Satire Opinion

Great Australian Dream a housing nightmare for young Australians

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(Cartoon by Mark David | @MDavidCartoons)

With today's cost of living biting young people especially hard, the idea of owning one's home is but a tormented dream, writes John Longhurst.

A GENTLE SEA breeze overpowered the remnants of warmth from the weak autumn sun as Bazza buttoned up his cardigan and took up position on the headland.

With precision timing, the wrinkled sea released waves and each, in turn, captured more of the beach with the rising tide.

Bazza marvelled at the way the incoming tide consumed the beach's idiosyncrasies and transformed them into a single seascape.

He chuckled to himself as his mind sought clarity from the hyped budget analysis and commentary dominating recent weeks. A media frenzy of "surplus", "forward estimates", "net debt", "productivity", and "commodity prices" from the commentariat to the tabloids’ simple "winners" and "losers".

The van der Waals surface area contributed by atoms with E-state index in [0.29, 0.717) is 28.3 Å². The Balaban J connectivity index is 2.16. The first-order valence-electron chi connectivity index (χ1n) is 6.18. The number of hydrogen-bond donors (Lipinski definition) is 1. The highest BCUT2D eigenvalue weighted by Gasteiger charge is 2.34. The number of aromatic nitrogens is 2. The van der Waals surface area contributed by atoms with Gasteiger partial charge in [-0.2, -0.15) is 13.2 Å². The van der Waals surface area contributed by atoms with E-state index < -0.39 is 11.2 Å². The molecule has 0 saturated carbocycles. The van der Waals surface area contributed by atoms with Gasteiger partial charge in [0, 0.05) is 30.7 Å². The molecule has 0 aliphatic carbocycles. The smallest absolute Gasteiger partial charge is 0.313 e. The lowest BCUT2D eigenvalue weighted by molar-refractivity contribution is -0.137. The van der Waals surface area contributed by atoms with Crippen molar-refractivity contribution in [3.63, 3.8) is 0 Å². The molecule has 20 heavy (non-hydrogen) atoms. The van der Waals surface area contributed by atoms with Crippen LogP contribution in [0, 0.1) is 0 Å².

It was an annual circus, usually reduced to governments trying to outmanoeuvre the press, pacify loud interest groups and wedge the Opposition. The whole charade, delivered by an ever-smiling treasurer with promises of better times to come. Those better times... forever hidden in forward estimates.

Treasurer Jim Chalmers might see himself as an incoming tide, swirling amounts of money in proportion to influence various parts of the economy. From 1 July, any exposed beach received some white water in the form of a $300 energy bill rebate.

The $22.7 billion allocated to Future Made in Australia over the next decade compares to a series of king tides.

Decades of governments not picking winners in the economy were being upended and could well end in tears. Perhaps righting essentials such as health, education, homelessness, poverty and infrastructure would ensure there is a future made in Australia.

Bazza glanced back at the shoreline and wondered about the parts of the beach the full tide would not reach before his eyes rested on a group of young people well beyond the foreshore.

John Longhurst is a former industrial advocate and political adviser. He currently works as an English and History teacher on the South Coast of NSW.

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